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About Us

Carroll has had a lifelong interest in the arts. He received much of his formal training at the Omaha Art School. But for the most part his style is self-taught. He has attended many of the major fine art and wildlife shows throughout the midwest and continues to display and participate at several shows throughout the year.  Click here for Schedule of Shows that Carroll will be attending.

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Carroll works in both pastels and acrylics. He is represented in several galleries and his paintings are in both private and corporate collections.

“The softness of a feather, the strength of an eagle’s claw, the aggressiveness of an animal protecting its territory, or the passiveness of a songbird as it pauses to rest upon a branch. This is what I try to convey in my works. Color, fur or feather patterns and habitat should be accurate abut a successful painting needs depth, a sense of mystery, space which is proper positioning of the bird or animal, and the flow of the background. A painting is not only a moment frozen in time but an anticipation of what is going to happen. The artist creates according to their own interpretation.”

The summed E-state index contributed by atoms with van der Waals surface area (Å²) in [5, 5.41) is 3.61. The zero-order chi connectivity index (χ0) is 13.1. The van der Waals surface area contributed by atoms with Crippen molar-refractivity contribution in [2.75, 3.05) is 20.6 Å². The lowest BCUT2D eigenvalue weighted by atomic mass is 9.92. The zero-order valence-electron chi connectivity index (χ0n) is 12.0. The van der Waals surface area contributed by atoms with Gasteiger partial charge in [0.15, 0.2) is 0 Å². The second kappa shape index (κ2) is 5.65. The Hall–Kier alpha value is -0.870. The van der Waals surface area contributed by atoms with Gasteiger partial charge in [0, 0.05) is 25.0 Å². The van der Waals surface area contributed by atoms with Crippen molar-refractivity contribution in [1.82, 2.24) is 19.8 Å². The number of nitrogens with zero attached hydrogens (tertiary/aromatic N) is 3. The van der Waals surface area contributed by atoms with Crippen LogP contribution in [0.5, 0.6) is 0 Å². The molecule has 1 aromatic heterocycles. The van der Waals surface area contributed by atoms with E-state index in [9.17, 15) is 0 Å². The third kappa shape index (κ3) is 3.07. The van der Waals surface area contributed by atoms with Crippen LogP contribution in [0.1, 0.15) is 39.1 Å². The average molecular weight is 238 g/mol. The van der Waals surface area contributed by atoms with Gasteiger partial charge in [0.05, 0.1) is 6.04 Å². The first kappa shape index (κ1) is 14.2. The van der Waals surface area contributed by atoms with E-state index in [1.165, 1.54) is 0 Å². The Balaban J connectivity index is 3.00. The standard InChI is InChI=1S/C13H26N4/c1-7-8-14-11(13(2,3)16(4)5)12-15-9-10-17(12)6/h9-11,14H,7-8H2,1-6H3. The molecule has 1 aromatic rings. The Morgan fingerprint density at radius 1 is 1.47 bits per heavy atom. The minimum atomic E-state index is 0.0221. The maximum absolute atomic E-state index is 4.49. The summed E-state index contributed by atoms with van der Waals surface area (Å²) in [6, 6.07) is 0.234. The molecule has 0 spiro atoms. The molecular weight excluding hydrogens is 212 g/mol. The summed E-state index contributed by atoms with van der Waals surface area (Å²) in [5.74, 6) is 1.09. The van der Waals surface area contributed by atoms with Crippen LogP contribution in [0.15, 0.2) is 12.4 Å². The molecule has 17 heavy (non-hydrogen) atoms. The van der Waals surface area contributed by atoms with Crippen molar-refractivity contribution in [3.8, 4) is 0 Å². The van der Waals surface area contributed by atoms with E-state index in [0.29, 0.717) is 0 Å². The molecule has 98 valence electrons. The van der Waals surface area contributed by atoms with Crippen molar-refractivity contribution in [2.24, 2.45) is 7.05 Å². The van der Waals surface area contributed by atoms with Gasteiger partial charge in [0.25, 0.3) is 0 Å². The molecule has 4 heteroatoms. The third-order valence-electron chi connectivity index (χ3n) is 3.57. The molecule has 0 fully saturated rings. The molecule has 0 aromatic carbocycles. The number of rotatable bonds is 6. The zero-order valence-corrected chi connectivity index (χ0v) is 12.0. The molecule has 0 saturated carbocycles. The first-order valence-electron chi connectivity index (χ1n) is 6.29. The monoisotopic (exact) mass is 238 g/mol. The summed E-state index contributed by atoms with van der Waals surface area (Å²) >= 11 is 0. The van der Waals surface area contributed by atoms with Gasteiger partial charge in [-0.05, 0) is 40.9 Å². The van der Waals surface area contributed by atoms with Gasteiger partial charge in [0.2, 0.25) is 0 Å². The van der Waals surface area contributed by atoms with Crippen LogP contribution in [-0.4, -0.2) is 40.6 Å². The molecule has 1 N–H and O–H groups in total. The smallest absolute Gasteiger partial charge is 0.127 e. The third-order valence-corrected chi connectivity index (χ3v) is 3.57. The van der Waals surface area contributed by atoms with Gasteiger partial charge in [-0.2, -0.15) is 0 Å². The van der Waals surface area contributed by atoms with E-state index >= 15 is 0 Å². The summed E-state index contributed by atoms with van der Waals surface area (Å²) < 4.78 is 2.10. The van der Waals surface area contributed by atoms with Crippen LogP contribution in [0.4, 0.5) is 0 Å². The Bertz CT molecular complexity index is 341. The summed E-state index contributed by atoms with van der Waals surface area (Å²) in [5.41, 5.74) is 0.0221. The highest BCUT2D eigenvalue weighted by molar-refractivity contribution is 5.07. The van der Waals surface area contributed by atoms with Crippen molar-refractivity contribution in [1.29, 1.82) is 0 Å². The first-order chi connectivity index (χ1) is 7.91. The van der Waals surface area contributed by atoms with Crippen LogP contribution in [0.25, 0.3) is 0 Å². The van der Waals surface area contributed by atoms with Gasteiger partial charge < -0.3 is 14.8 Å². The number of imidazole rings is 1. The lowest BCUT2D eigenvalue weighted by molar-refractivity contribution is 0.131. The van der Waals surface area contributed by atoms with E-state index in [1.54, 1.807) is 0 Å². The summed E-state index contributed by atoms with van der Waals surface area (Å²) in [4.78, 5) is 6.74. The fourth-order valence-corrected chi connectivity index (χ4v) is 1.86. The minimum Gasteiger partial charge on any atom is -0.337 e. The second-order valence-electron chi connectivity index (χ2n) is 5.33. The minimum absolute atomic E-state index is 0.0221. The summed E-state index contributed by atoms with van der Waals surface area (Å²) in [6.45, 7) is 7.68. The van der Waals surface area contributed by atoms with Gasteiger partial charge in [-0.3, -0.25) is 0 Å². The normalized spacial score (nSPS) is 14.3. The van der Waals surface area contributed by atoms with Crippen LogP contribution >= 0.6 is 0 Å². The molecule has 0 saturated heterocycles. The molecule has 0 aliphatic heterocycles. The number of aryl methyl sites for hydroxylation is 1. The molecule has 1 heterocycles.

Carroll was born and educated in Red Oak IA. Red Oak is a pretty town of 6,000 m/l in Southwest Iowa that is noted as the "Home of Thomas D Murphy Calendar Company". The calendar company was started by a couple of friends in 1889 when they sold advertising around the picture of the courthouse and then added a calendar to the art work. For the next 100-years, calendar art and The Thos. D. Murphy Co. would become a permanent part of the American scene.

Some of the most celebrated artists in America started out as calendar artists. Landscape painter Thomas Moran and Frederic Remington as well as Charles M. Russell were among Murphy’s artists in their early careers. Later generations of calendar artists included Maxfield Parrish, Hy Hintermeister and Rolf Armstrong. And while Carroll makes no claim to having had any association with this grand old company, it had to have been an inspiration. Some of Carroll's original art work is housed at the Montgomery County History Center.